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    $\begingroup$ (Much later) This seems like the strongest/simplest explanation, and probably the reason MacLane's book uses it freely. Linking "mono"<->"having identity" is tenuous at best. $\endgroup$
    – rschwieb
    Mar 17, 2017 at 14:43
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    $\begingroup$ (Much later again) @rschwieb: “mono” corresponding to “identity” doesn’t seem far-fetched at all — many terms about identities are derived from “unit” (“unital”, “unitary”, “unitor”…), and so someone wanting a term similar but slightly distinct might easily switch the Latin to Greek and coin “monoid”. That said, both these explanations seem plausible to me: I’d really like to see more historical evidence! $\endgroup$ Mar 23, 2020 at 18:35
  • $\begingroup$ @PeterLeFanuLumsdaine A groupoid is a category, and so all identity morphisms are automatically included. It seems to me no identity has been left behind, in this case. This seems to be at least one strike against the argument it has something to do with identities... Then notice nontrivial groupoids will definitely have more than one object. If you look at "group" as "a category with one object and all arrows invertible" then the two things above are natural generalizations, and their names seem to split the difference between the directions taken. $\endgroup$
    – rschwieb
    Mar 23, 2020 at 19:45
  • $\begingroup$ But it is not totally beyond the realm of possibility that what you say is true 🤷‍♂️ $\endgroup$
    – rschwieb
    Mar 23, 2020 at 19:49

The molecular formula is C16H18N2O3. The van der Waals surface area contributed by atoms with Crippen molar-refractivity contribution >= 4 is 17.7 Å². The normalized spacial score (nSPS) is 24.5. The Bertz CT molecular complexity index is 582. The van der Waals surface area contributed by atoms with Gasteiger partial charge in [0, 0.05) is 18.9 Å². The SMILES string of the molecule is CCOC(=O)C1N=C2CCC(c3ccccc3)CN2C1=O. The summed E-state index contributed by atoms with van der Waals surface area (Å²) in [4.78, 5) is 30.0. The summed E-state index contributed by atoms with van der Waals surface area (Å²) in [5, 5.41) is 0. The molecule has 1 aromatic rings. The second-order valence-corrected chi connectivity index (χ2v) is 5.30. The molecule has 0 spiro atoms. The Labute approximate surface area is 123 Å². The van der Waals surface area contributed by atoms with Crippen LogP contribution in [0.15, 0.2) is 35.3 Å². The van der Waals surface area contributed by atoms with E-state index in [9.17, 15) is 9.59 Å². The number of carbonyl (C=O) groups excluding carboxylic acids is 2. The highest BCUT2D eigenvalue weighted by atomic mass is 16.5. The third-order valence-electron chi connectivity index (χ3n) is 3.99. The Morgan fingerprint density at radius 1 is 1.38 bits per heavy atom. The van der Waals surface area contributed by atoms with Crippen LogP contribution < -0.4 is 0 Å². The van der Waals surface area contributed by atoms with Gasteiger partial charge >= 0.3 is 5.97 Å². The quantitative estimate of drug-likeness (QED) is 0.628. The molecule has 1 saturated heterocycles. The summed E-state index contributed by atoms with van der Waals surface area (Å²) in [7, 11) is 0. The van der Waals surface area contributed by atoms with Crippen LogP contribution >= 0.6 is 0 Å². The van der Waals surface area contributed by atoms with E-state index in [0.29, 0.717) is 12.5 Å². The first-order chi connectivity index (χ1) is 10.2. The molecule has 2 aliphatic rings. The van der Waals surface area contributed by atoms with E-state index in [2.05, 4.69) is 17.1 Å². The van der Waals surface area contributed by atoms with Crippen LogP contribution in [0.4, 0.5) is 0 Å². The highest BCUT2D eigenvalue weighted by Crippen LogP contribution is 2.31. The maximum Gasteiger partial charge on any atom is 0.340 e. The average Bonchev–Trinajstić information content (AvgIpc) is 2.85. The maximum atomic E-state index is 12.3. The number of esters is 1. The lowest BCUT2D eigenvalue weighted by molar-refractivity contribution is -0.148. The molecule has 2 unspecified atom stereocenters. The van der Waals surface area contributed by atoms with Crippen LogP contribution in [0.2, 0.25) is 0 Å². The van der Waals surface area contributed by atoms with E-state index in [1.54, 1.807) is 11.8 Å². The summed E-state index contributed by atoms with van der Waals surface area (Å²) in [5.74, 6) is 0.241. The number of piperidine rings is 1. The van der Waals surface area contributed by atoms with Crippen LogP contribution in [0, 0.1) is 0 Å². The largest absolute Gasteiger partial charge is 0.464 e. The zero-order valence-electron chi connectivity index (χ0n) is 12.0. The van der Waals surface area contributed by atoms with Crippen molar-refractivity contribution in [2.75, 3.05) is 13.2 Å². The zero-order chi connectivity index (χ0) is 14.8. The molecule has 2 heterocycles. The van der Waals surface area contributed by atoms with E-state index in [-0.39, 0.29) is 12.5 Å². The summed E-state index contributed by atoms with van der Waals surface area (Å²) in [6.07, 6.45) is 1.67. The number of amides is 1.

• $\begingroup$ Another strike against the theory is that the two concepts of "cardinality 1" and "identity of an operation" are really quite different despite both being symbolized as "1" in mathematical writing. The root "mono" refers to "a single thing" whereas the identity of an operation seems quite different. $\endgroup$
    – rschwieb
    Mar 23, 2020 at 19:52
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"mono" is a prefix meaning one, and a monoid is distinguished by having an identity element, which is frequently denoted by a one.

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  • $\begingroup$ Do you have a reference for that? It sounds like the most likely explanation for why the name monoid was chosen, but I'd like to see it from an authoritative source. $\endgroup$ Jun 11, 2012 at 13:09
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    $\begingroup$ Sorry, no. It's what I was taught many years ago, I simply believed the person who told me. $\endgroup$ Jun 11, 2012 at 13:16
  • $\begingroup$ It is here martinleslie.wordpress.com/2008/02/16/… but no reference for that either. $\endgroup$
    – GEdgar
    Jun 11, 2012 at 13:17
  • $\begingroup$ @GEdgar, yes, but as noted elsewhere on that page, that's wrong --- it says a monoid doesn't have an identity. $\endgroup$ Jun 11, 2012 at 13:24
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μόνος, -η, -ον (monos). In ancient greek means 'alone' or 'single. The 'monoid' in abstract algebra is a structure with a single binary operation. Single in ancient greek can be translated with the word 'monos', from which, the word 'monoid'

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    $\begingroup$ A group, a semigroup and a magma are also structures with a single binary operation. $\endgroup$ Jun 11, 2012 at 13:16
  • $\begingroup$ Some terminologies are originate from Greek or Latin. I guess the word 'monoid' is literally means $mono-identity$, i.e. there is only one identity in this structure. $\endgroup$
    – Popopo
    Jun 11, 2012 at 13:23
  • $\begingroup$ Or may be single refers to multiplication operation but the lack of inversion operation. $\endgroup$
    – palio
    Jun 11, 2012 at 13:25
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    $\begingroup$ Note to add that I downvoted this answer - if a reference can be provided that backs it up, I will gladly convert my downvote into an upvote. $\endgroup$ Jun 11, 2012 at 13:30